Amtrak, shipper groups voice support for Biden executive order
WASHINGTON — Amtrak and shipper groups have welcomed the executive order from President Joe Biden which seeks to increase competition among railroads.
Biden signed the order on Friday, drawing criticism from the Association of American Railroads and some individual Class 1 roads [see “Biden executive order prods STB …,” Trains News Wire, July 9, 2021].
One aspect of the order encouraged the Surface Transportation Board to “vigorously enforce” Amtrak on-time performance standards for host railroads. Amtrak CEO Bill Flynn said this “will provide more sustainable and equitable transportation options across America” and that the order will “the nation’s tracks to more frequent and reliable passenger rail service needed for the future mobility of this country.”
The National Industrial Transportation League, the nation’s oldest and largest freight transportation association, said it applauded the administration “for recognizing that current business practices in [rail and ocean shipping] are disrupting and delaying delivery of goods and services, adding unnecessary costs for businesses, and ultimately creating higher costs for consumers. The issuance of this order will not only address these major challenges but also bolster American businesses.” The group also specifically said it was pleased to see the request that the STB advance “proceed with the open rulemaking on competitive rail switching, originally filed by NITL with the STB ten years ago.”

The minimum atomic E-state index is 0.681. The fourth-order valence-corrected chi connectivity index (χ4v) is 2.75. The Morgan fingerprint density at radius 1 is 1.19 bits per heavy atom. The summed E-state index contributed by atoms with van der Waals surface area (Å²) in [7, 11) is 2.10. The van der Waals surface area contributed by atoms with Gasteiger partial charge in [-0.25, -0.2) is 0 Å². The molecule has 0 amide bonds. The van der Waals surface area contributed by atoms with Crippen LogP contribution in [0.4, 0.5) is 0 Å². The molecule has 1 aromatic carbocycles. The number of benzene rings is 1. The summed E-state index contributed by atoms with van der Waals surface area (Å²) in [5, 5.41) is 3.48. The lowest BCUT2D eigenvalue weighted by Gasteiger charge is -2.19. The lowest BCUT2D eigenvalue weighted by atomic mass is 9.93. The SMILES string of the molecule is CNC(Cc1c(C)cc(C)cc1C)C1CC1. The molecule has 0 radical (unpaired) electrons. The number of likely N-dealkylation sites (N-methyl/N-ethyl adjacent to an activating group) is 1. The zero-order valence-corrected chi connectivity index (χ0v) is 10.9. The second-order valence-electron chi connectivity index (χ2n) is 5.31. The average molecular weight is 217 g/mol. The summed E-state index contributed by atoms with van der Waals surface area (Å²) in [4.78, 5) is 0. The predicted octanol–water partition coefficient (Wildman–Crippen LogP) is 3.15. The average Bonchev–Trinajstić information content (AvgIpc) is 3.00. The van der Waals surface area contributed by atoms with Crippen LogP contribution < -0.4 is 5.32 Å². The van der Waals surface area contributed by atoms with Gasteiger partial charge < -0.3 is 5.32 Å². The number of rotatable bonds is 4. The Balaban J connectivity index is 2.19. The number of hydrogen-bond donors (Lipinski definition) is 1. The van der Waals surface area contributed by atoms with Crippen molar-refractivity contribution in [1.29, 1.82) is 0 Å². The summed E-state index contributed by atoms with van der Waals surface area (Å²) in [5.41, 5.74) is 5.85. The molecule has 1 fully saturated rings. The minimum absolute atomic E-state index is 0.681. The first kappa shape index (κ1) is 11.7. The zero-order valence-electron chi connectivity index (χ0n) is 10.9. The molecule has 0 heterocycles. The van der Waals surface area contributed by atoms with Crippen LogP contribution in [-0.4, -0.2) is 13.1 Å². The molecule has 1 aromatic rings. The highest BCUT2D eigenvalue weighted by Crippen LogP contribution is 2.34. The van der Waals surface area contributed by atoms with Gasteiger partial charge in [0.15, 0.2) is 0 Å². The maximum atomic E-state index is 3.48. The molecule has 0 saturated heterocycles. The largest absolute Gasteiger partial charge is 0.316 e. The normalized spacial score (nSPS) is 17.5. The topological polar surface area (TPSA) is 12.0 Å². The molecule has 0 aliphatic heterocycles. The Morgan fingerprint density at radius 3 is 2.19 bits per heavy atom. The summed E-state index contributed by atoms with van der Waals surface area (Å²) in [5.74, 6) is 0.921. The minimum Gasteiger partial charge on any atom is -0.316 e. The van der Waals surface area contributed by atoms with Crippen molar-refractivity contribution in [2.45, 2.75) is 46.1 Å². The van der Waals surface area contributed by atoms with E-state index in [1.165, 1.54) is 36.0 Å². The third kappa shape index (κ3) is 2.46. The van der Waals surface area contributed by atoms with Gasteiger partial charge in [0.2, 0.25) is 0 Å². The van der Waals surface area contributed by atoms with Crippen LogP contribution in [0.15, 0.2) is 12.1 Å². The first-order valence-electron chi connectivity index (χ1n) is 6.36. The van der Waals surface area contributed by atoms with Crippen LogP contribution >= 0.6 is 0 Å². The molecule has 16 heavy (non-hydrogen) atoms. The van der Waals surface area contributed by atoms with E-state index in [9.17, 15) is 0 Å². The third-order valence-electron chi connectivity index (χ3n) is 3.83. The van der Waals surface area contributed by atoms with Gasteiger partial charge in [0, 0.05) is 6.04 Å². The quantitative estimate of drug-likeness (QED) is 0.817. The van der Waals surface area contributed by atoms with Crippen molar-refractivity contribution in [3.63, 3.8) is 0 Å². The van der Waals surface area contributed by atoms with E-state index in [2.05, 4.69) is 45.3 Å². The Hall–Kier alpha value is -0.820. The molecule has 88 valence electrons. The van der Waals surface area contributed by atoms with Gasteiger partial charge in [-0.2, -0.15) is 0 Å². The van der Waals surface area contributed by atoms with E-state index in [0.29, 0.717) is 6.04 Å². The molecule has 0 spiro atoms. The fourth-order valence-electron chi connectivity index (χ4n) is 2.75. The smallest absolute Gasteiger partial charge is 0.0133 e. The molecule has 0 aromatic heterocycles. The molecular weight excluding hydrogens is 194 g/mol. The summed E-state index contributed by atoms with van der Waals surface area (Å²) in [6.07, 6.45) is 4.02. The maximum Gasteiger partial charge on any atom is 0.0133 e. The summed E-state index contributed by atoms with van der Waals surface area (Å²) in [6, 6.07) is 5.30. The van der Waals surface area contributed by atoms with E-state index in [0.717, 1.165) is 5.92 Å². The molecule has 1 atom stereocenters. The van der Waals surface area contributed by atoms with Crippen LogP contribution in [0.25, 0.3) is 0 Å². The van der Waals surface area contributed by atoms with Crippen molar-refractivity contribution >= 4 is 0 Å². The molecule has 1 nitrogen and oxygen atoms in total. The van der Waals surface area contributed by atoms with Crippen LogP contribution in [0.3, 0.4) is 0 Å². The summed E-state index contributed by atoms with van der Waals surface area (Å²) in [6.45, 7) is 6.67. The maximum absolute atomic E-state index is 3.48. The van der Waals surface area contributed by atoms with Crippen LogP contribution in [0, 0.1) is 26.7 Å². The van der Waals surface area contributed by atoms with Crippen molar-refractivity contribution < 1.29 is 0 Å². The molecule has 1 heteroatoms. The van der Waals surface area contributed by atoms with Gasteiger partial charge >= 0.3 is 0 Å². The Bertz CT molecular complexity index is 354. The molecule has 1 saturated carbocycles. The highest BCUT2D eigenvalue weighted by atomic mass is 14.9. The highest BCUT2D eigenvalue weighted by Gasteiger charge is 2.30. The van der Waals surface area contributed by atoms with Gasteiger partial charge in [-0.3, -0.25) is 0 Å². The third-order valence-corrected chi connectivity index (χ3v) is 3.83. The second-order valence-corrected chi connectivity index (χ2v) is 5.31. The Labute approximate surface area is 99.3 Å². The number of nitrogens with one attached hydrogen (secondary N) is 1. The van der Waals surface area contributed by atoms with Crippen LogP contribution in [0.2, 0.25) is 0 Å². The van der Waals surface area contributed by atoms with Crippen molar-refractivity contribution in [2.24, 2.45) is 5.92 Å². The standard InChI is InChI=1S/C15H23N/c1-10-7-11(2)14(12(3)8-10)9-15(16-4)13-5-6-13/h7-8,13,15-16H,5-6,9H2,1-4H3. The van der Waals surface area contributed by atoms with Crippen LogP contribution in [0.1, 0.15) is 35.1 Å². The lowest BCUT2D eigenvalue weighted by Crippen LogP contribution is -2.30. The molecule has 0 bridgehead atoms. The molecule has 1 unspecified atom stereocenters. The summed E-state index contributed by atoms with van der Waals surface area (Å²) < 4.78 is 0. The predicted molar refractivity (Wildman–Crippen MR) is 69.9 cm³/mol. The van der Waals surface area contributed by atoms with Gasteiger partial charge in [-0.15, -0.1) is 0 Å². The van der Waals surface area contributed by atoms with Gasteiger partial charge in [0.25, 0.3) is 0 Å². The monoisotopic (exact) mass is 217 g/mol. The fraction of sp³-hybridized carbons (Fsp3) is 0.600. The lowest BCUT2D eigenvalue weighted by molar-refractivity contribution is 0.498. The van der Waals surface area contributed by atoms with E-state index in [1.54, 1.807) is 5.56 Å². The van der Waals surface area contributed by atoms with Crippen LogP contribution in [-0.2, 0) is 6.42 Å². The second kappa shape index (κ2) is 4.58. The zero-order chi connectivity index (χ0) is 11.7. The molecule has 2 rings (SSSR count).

Similarly, the Freight Rail Customer Alliance — which includes trade associations with more than 3,500 member companies ± expressed support for the order.
The organization’s president, Shelly Sahling-Zart, said in a statement that the call to ensure competition was “especially encouraging,” and said the STB could do so by 1 ) enhancing shipper visibility into first mile/last mile service and on-time performance data; 2) implementing all of the recommendations put forth by the Board’s Rate Review Task Force; 3) addressing outdated revenue adequacy determination criteria, 3) moving forward on the pending competitive switching proceeding; and, 4) reviewing all rail carrier merger proposals with the utmost scrutiny in order to protect the public interest.”
This article originally appeared on Trains